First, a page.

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Suppose a $p \times 1$ vector $x \sim N_p(\boldsymbol 0, \boldsymbol \Sigma_1)$. Now, There is another covariance matrix $\boldsymbol \Sigma_2$. We know that $|\boldsymbol \Sigma_2| < |\boldsymbol \Sigma_1|$, where $|\cdot|$ is the determinant. Is there any relationship between $\boldsymbol x^\prime \boldsymbol \Sigma_2 \boldsymbol x$ and $\boldsymbol x^\prime \boldsymbol \Sigma_1 \boldsymbol x$?

Or $\boldsymbol x^\prime \boldsymbol \Sigma_2^{-1} \boldsymbol x$ and $\boldsymbol x^\prime \boldsymbol \Sigma_1^{-1} \boldsymbol x$? Or at least, $\text{E} (\boldsymbol x^\prime \boldsymbol \Sigma_2^{-1} \boldsymbol x)$ and $\text{E}(\boldsymbol x^\prime \boldsymbol \Sigma_1^{-1} \boldsymbol x)$?

Thank you.

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$|\boldsymbol \Sigma_2| < |\boldsymbol \Sigma_1|$, does not imply anything about the ordering of the quadratic forms $\boldsymbol x^\prime \boldsymbol \Sigma_2 \boldsymbol x$ and $\boldsymbol x^\prime \boldsymbol \Sigma_1 \boldsymbol x$, in general. (This ordering is sometimes called the Loewner ordering, written as $\boldsymbol \Sigma_2 \prec \boldsymbol \Sigma_1$ and it is implied if and only if $\boldsymbol \Sigma_2 - \boldsymbol \Sigma_1$ is positive-definite).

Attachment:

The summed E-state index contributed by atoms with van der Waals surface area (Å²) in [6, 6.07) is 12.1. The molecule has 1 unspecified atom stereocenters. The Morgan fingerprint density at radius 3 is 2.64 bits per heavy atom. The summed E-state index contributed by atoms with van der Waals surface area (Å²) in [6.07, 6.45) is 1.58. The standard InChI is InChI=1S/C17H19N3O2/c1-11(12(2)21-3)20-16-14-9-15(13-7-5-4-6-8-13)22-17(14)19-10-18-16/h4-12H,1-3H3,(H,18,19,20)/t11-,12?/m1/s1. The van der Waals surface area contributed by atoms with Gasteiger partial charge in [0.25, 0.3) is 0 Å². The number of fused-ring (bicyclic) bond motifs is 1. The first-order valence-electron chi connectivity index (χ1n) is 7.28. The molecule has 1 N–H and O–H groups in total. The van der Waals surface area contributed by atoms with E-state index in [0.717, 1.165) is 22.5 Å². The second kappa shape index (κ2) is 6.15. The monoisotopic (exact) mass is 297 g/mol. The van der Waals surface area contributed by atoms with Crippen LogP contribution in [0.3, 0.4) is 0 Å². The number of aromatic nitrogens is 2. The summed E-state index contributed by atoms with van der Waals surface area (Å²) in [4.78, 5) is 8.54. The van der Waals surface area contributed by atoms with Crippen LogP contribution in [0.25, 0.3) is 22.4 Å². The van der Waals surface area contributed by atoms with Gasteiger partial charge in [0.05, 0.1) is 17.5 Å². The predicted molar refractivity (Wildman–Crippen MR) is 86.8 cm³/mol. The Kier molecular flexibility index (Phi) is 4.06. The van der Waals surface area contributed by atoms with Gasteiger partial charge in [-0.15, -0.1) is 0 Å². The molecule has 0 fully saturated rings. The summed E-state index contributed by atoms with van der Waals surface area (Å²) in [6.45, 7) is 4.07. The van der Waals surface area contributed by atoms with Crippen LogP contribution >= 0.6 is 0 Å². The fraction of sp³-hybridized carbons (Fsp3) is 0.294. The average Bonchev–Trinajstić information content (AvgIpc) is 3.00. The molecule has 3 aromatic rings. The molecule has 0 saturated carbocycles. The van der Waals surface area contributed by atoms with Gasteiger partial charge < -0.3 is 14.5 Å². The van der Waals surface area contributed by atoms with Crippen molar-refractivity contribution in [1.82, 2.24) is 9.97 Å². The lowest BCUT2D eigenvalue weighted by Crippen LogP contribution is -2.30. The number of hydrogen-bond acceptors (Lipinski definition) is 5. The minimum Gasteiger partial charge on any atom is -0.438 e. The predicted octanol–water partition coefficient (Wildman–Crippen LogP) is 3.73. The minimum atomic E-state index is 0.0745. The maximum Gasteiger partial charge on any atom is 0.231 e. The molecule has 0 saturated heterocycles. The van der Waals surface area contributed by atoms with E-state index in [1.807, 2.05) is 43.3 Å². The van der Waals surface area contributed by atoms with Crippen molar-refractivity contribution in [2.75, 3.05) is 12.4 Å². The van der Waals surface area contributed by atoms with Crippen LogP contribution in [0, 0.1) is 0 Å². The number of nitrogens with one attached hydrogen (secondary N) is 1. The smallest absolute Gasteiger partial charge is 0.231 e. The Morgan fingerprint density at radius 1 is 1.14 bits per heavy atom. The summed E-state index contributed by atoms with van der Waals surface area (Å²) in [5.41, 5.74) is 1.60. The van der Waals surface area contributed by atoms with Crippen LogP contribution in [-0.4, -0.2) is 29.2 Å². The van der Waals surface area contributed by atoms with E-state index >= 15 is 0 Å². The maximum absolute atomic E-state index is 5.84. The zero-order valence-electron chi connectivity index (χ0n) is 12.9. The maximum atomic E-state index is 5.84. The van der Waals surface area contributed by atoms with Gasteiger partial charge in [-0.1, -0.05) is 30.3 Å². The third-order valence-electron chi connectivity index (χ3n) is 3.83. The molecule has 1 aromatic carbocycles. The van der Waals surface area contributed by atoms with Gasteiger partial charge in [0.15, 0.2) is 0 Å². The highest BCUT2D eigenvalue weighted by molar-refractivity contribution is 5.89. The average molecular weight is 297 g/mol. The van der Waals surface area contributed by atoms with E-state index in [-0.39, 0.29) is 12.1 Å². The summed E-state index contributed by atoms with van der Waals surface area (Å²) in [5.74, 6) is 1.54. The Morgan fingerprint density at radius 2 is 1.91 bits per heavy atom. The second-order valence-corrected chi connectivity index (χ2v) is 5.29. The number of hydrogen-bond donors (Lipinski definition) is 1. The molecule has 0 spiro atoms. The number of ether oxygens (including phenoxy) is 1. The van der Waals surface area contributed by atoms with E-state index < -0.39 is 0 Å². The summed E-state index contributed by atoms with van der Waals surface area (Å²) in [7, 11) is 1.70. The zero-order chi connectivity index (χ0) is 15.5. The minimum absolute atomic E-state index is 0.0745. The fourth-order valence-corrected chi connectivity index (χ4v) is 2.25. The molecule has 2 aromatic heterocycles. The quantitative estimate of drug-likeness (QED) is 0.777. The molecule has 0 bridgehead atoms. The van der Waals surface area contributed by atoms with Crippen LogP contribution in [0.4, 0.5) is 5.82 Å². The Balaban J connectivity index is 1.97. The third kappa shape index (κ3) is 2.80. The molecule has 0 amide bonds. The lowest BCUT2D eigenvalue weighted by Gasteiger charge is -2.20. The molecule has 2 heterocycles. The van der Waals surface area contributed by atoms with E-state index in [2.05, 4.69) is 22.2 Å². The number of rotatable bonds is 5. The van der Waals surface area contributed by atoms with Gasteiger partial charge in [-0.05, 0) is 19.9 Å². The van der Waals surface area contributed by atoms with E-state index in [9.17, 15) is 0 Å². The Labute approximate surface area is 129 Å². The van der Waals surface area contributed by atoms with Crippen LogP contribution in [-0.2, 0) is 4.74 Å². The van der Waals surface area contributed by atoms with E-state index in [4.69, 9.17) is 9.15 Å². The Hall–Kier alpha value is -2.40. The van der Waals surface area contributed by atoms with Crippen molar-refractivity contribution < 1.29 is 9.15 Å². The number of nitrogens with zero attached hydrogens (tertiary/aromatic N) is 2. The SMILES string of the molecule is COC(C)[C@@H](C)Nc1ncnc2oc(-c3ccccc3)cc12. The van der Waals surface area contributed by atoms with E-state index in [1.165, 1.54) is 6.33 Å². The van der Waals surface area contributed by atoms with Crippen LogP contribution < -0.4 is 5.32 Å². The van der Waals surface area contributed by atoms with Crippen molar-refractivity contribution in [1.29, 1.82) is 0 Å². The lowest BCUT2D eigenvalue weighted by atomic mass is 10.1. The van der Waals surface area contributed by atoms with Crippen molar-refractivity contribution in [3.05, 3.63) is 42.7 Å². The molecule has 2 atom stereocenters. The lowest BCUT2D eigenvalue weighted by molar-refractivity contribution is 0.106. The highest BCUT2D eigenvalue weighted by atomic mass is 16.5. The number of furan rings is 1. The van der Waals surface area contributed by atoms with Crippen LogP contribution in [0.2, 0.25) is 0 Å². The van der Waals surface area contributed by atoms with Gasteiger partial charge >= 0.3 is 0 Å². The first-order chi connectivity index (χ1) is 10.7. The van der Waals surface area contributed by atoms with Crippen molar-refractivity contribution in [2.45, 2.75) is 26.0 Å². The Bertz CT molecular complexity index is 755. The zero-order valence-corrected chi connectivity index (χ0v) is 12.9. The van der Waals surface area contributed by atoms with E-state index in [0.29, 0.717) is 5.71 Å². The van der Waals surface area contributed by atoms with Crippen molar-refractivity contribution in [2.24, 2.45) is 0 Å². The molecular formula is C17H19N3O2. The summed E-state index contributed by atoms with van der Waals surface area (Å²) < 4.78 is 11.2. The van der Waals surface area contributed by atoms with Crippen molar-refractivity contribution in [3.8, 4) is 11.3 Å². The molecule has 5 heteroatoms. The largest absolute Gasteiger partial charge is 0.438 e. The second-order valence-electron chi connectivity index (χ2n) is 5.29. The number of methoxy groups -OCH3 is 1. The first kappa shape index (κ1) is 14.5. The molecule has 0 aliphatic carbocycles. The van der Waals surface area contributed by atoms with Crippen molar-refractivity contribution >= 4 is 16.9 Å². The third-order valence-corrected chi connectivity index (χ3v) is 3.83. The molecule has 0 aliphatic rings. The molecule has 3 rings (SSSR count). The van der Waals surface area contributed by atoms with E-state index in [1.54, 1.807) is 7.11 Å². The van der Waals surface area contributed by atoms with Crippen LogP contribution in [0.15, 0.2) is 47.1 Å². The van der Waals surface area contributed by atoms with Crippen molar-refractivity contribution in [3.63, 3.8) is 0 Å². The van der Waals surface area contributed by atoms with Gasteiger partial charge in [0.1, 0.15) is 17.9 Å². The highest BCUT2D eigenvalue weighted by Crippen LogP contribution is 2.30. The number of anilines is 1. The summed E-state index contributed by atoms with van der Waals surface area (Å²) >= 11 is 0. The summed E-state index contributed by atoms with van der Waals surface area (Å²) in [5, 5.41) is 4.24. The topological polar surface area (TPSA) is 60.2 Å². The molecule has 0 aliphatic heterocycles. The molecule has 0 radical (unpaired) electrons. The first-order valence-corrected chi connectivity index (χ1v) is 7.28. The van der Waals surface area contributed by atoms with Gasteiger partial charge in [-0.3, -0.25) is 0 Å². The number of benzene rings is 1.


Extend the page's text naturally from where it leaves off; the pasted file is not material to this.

To see this, use the fact the determinant is the product of the eigenvalues, and consider diagonal matrices $$\Sigma_1 = \begin{bmatrix} 11 & 0 \\ 0 & 1 \end{bmatrix}$$ and $$\Sigma_2 = \begin{bmatrix} 5 & 0 \\ 0 & 2 \end{bmatrix}$$ then for $x=\left[0, 1 \right]$ provides you with your counter-example. This example also demonstrates that $\boldsymbol \Sigma_1^{-1}$ and $\boldsymbol \Sigma_2^{-1}$ are not ordered by taking $x=\left[1, 0\right]$.

As far as expectations of the quadratic forms, you can use the higher-dimensional analog to the law of total variance to get that. From wiki, $$E(x^T \Lambda x) = \mbox{tr} (\Lambda \Sigma_1) + \mu^T \Lambda \mu.$$ So you would have that $E(\boldsymbol x^\prime \boldsymbol \Sigma_1^{-1} \boldsymbol x) = p$, and $E(\boldsymbol x^\prime \boldsymbol \Sigma_2^{-1} \boldsymbol x) = \mbox{tr}(\Sigma_1^{-1}\Sigma_2)$. Turning again to our counter example, this would be equal to $2 \frac{5}{11}>2$, so we see again that the answer is no.

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